Young and inexperienced Sister Ann has just arrived at her next posting at Samaritan House, a Dominican order located in a disreputable neighborhood of Ghent, Belgium. Sister Ann is ... See full summary »
A reluctantly retired vaudevillian clashes with his producer son who thinks his father's entertainment is passe and audiences need something more sophisticated. Meanwhile the producer's father and sister secretly produce their own show.
Roy Del Ruth
"Cheaper By the Dozen", based on the real-life story of the Gilbreth family, follows them from Providence, Rhode Island to Montclair, New Jersey, and details the amusing anecdotes found in ... See full summary »
Tom the Piper's Son is about to marry Mary Quite Contrary. On the eve of their wedding, evil miser Barnaby hires two henchmen to drown Tom and steal Mary's sheep, cared for by Little Bo ... See full summary »
The "Cotton Blossom", owned by the Hawk family, is the show boat where everyone comes for great musical entertainment down south. Julie LaVerne and her husband are the stars of the show. After a snitch on board calls the local police that Julie (who's half- African-American) is married to a white man, they are forced to leave the show boat. The reason being, that down south interracial marriages are forbidden. Magnolia Hawk, Captain Andy Hawks' daughter, becomes the new show boat attraction and her leading man is Gaylord Ravenal, a gambler. The two instantly fall in love, and marry, without Parthy Hawks approval. Magnolia and Gaylord leave the "Cotton Blossom" for a whirl-wind honeymoon and to live in a Pl: fantasy world. Magnolia soon faces reality quickly, that gambling means more to Gaylord than anything else. Magnolia confronts Gaylord and after he gambles away their fortune he leaves her - not knowing she is pregnant. Magnolia is left penniless and pregnant, and is left to fend ...Written by
When preparations for this film version of "Show Boat" were begun as far back as 1944, Walter Huston and Ethel Barrymore were set to play Cap'n Andy and Parthy. Both finally had to back out of the production, and Huston eventually died before the film started shooting. See more »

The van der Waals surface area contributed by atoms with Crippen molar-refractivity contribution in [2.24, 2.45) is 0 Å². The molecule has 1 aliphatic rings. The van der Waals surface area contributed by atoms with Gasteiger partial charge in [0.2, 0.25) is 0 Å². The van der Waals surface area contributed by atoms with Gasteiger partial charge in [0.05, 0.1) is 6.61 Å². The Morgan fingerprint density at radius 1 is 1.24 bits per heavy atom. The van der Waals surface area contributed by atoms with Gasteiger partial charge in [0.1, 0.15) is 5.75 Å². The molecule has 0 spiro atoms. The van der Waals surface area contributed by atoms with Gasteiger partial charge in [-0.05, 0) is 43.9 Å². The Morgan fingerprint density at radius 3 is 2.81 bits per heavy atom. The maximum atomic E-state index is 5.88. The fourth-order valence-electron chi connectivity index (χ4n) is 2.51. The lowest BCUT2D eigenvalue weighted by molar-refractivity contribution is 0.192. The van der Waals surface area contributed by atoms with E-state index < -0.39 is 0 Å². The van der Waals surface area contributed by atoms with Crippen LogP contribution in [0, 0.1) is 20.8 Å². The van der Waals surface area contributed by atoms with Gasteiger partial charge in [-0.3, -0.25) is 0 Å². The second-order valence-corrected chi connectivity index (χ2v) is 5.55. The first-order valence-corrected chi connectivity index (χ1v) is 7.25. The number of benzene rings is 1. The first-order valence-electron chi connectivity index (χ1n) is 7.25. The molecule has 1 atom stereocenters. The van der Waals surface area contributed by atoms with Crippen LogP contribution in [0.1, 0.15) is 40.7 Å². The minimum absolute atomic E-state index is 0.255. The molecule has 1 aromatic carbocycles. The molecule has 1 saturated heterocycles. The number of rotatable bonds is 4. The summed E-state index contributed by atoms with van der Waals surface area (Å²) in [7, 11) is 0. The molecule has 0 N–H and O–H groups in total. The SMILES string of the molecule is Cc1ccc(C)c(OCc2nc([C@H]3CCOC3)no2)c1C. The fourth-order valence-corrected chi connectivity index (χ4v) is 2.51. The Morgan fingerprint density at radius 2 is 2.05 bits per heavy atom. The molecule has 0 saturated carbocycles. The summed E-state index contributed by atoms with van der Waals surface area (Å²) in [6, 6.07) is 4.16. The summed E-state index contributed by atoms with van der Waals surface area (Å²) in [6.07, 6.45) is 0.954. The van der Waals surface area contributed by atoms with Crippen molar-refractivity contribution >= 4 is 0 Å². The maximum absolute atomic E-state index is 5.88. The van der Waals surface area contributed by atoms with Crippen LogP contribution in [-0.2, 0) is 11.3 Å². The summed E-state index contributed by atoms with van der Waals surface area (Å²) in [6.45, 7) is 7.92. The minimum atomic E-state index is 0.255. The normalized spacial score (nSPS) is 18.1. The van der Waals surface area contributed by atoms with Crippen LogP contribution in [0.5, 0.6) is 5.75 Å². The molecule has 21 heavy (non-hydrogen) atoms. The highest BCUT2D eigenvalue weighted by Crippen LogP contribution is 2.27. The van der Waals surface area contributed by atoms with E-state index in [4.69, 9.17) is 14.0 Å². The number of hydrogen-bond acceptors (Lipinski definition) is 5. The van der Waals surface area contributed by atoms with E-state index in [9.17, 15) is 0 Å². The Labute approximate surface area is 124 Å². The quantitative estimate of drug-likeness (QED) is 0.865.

Some of the extras repeat in different settings. Judy Landon, a minor MGM contract player who would later become known as the wife of Brian Keith, can be seen as one of the showboat's chorus girls in the opening number (front and center when the girls sing about the leading man), as well as one of the chorus girls who talks to the director at the nightclub during Magnolia's audition to Can't Help Lovin' That Man of Mine. See more »
Cap'n Andy Hawks:
(hearing of Magnolia's engagement to Ravenal) Son, I hope it's not Saturday night one minute, with a cold Monday morning to follow. Whatever happens, Nollie, always remember to smile.
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Some prints of this film spell Leif Erickson's name the correct way in the opening credits; others spell it as "Lief Erickson". See more »
In most 1980's television prints and videocassette releases of the film, we see stills of the Mississippi River during the credits, rather than seeing "moving shots" of it, as in the original theatrical release, later videocassette prints, the DVD, and TV showings. See more »
Please people! Try not to over-analyze, like so many others have done in the other comments about this fabulous Techno-color classic from the early 1950's Hollywood. It isn't supposed to be a carbon-copy remake of the older 1936 version nor is it supposed to be making any sort of PC statements about race! Times changed and so did the attitudes and views of most americans, especially after WWII. Take it for what it is! A great musical wrapped around a love story. Beautiful lead actress, strong male lead and awesome broadway style tunes sung by great voices, especially William Warfield's "Old man River"!
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